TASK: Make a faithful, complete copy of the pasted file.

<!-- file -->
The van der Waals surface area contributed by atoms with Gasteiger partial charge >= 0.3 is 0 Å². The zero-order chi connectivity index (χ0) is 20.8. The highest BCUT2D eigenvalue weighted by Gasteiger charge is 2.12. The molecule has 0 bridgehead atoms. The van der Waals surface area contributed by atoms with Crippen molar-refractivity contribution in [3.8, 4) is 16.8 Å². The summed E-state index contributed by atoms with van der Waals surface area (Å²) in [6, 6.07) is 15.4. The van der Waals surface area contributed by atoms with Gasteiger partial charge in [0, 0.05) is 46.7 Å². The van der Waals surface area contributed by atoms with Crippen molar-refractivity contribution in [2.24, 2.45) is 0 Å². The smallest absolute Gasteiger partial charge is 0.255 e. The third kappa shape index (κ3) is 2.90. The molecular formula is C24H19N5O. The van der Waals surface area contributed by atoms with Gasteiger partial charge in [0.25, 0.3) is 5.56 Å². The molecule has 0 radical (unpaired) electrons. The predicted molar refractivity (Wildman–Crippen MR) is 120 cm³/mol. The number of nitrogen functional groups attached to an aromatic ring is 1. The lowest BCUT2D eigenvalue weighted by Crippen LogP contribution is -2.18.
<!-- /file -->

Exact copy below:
The van der Waals surface area contributed by atoms with Gasteiger partial charge >= 0.3 is 0 Å². The zero-order chi connectivity index (χ0) is 20.8. The highest BCUT2D eigenvalue weighted by Gasteiger charge is 2.12. The molecule has 0 bridgehead atoms. The van der Waals surface area contributed by atoms with Crippen molar-refractivity contribution in [3.8, 4) is 16.8 Å². The summed E-state index contributed by atoms with van der Waals surface area (Å²) in [6, 6.07) is 15.4. The van der Waals surface area contributed by atoms with Gasteiger partial charge in [0, 0.05) is 46.7 Å². The van der Waals surface area contributed by atoms with Crippen molar-refractivity contribution in [2.24, 2.45) is 0 Å². The smallest absolute Gasteiger partial charge is 0.255 e. The third kappa shape index (κ3) is 2.90. The molecular formula is C24H19N5O. The van der Waals surface area contributed by atoms with Gasteiger partial charge in [0.25, 0.3) is 5.56 Å². The molecule has 0 radical (unpaired) electrons. The predicted molar refractivity (Wildman–Crippen MR) is 120 cm³/mol. The number of nitrogen functional groups attached to an aromatic ring is 1. The lowest BCUT2D eigenvalue weighted by Crippen LogP contribution is -2.18.